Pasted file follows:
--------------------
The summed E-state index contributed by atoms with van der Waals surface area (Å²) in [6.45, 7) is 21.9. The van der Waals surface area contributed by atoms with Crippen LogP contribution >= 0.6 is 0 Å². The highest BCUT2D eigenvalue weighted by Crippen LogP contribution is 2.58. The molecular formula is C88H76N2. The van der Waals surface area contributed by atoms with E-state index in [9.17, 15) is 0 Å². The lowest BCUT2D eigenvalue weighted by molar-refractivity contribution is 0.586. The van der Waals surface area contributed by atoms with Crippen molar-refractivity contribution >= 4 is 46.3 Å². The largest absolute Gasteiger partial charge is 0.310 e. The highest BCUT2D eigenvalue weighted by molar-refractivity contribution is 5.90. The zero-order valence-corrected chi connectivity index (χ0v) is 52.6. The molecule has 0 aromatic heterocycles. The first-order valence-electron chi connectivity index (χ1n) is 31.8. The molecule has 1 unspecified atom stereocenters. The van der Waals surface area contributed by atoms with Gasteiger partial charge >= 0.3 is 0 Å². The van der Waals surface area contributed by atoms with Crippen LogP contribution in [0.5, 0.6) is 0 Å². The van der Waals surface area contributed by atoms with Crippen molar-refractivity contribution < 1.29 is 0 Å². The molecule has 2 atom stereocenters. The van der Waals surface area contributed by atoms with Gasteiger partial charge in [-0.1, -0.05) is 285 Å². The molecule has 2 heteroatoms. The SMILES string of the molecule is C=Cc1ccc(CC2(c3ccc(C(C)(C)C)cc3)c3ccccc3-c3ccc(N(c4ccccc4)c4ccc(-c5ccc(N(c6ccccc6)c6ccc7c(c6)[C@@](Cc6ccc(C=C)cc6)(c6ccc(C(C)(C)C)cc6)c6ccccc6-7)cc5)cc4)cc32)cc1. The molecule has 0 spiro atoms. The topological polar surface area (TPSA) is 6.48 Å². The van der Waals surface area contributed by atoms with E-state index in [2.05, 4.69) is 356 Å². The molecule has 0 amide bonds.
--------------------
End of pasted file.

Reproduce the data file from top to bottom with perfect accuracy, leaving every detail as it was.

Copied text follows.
The summed E-state index contributed by atoms with van der Waals surface area (Å²) in [6.45, 7) is 21.9. The van der Waals surface area contributed by atoms with Crippen LogP contribution >= 0.6 is 0 Å². The highest BCUT2D eigenvalue weighted by Crippen LogP contribution is 2.58. The molecular formula is C88H76N2. The van der Waals surface area contributed by atoms with E-state index in [9.17, 15) is 0 Å². The lowest BCUT2D eigenvalue weighted by molar-refractivity contribution is 0.586. The van der Waals surface area contributed by atoms with Crippen molar-refractivity contribution >= 4 is 46.3 Å². The largest absolute Gasteiger partial charge is 0.310 e. The highest BCUT2D eigenvalue weighted by molar-refractivity contribution is 5.90. The zero-order valence-corrected chi connectivity index (χ0v) is 52.6. The molecule has 0 aromatic heterocycles. The first-order valence-electron chi connectivity index (χ1n) is 31.8. The molecule has 1 unspecified atom stereocenters. The van der Waals surface area contributed by atoms with Gasteiger partial charge >= 0.3 is 0 Å². The van der Waals surface area contributed by atoms with Crippen LogP contribution in [0.5, 0.6) is 0 Å². The van der Waals surface area contributed by atoms with Crippen molar-refractivity contribution < 1.29 is 0 Å². The molecule has 2 atom stereocenters. The van der Waals surface area contributed by atoms with Gasteiger partial charge in [-0.1, -0.05) is 285 Å². The molecule has 2 heteroatoms. The SMILES string of the molecule is C=Cc1ccc(CC2(c3ccc(C(C)(C)C)cc3)c3ccccc3-c3ccc(N(c4ccccc4)c4ccc(-c5ccc(N(c6ccccc6)c6ccc7c(c6)[C@@](Cc6ccc(C=C)cc6)(c6ccc(C(C)(C)C)cc6)c6ccccc6-7)cc5)cc4)cc32)cc1. The molecule has 0 spiro atoms. The topological polar surface area (TPSA) is 6.48 Å². The van der Waals surface area contributed by atoms with E-state index in [2.05, 4.69) is 356 Å². The molecule has 0 amide bonds.